Further, when a common collection container is so utilized to temporarily store such a plurality of tissue samples, the order in which the tissue samples have been taken is not preserved. Thus, when it is necessary to preserve the sequence with which tissue samples are taken, so as to facilitate their association to their in-situ locations, the collection container must be emptied after each sample is taken, thereby further complicating the procedure. It is extremely undesirable to complicate the tissue sampling procedure, since such complications inherently prolong the task, thus increasing discomfort and risk to the patient and also requiring more of the physician's time.

In view of the foregoing, it is beneficial to provide a tissue sampling device which does not require the application of an externally applied vacuum so as to facilitate the extraction of tissue samples, and which preserves the sequence in which the tissue samples are taken so as to facilitate their later association with the specific in-situ location at which each of the tissue samples were collected.

SUMMARY OF THE INVENTION

The present invention specifically addresses and alleviates the above-mentioned deficiencies associated with the prior art. More particularly, the present invention comprises a tissue sampling device for retrieving multiple tissue samples from a body. The tissue sampling device comprises a catheter having a proximal end and a distal end, the catheter comprising first and second lumens; a tissue collector formed proximate the distal end of the catheter for removing a tissue sample from its in-situ anatomical location and for capturing the tissue sample within the first lumen of the catheter; and a passage providing fluid communication between the first and second lumens, the passage being configured such that fluid flowed distally through the second lumen moves the tissue sample proximally through the first lumen. Moving the tissue sample proximally through the first lumen facilitates collection of a plurality of such tissue samples. As discussed in detail below, the plural tissue samples are maintained in the order in which they were collected, such that each of the tissue samples may later be properly associated with the specific in-situ anatomical location from which it was removed. According to the preferred embodiments of the present invention, the first lumen is larger than the second lumen, so as to accommodate the tissue sample.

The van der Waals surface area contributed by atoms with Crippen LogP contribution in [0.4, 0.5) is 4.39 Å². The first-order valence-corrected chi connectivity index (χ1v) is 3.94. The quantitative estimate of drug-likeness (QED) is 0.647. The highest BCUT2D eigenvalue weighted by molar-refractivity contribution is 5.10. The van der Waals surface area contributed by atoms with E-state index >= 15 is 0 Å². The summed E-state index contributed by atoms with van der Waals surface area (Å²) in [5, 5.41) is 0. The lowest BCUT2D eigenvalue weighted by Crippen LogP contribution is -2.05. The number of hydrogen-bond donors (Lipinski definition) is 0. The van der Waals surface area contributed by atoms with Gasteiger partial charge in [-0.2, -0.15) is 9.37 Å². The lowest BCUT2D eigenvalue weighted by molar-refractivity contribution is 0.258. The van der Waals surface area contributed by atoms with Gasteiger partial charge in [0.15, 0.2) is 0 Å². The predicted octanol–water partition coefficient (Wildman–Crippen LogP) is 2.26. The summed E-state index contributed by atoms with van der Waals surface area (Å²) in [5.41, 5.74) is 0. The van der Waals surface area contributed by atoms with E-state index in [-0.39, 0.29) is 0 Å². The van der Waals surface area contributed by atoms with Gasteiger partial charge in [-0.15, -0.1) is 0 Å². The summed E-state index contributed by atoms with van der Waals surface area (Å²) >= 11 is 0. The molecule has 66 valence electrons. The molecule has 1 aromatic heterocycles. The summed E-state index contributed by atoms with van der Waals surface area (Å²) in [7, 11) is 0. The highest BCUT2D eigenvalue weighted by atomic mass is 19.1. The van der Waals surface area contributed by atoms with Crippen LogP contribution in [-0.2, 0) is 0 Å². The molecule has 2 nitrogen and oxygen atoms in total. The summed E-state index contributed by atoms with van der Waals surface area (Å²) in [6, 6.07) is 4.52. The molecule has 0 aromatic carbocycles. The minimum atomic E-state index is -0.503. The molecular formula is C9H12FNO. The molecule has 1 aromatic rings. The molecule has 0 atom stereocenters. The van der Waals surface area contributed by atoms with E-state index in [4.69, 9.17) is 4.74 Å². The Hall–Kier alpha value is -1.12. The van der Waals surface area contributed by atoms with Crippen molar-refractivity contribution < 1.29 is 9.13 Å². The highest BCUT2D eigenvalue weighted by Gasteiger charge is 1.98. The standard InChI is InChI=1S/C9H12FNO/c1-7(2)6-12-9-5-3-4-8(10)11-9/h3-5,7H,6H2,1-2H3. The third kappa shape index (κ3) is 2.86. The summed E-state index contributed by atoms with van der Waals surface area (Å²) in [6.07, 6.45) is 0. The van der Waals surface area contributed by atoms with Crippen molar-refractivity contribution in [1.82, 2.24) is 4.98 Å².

Preferably, a deflector directs fluid from the second lumen to the first lumen and is preferably configured to so as to direct a substantial portion of the fluid distal of the tissue sample, so as to move the tissue sample proximally. Thus, when it is desired to move the tissue sample so as to facilitate the collection of subsequent tissue sample, the user injects additional fluid, preferably saline solution, into the second lumen, so as to cause the previously collected tissue sample to move proximally. Thus, by alternately collecting tissue samples and injecting water into the first lumen, a plurality of such tissue samples, separated by a quantity of water, become disposed along the length of the first lumen.

According to a first preferred embodiment of the present invention, the deflector comprises a protuberance formed upon an inner will of the catheter for directing the fluid from the second lumen into the first lumen.

According to a second preferred embodiment of the present invention, the deflector comprises an end cap for the catheter. More particularly, according to the second preferred embodiment of the present invention, the deflector comprises a channel formed in the end cap for directing the fluid from the second lumen into the first lumen.

The tissue collector preferably comprises a seal for mitigating fluid leaking from within the collector. The seal assures proper closure of the opening through which the tissue sample is collected and preferably comprises a hermetic seal. Thus, the seal prevents leakage of the fluid injected into the first lumen so as to effect proximal movement of the collected tissue sample. Otherwise, a substantial quantity of such fluid may leak from the catheter, potentially having undesirable effects upon the patient and inhibiting desirable movement of the tissue sample proximally through the first lumen.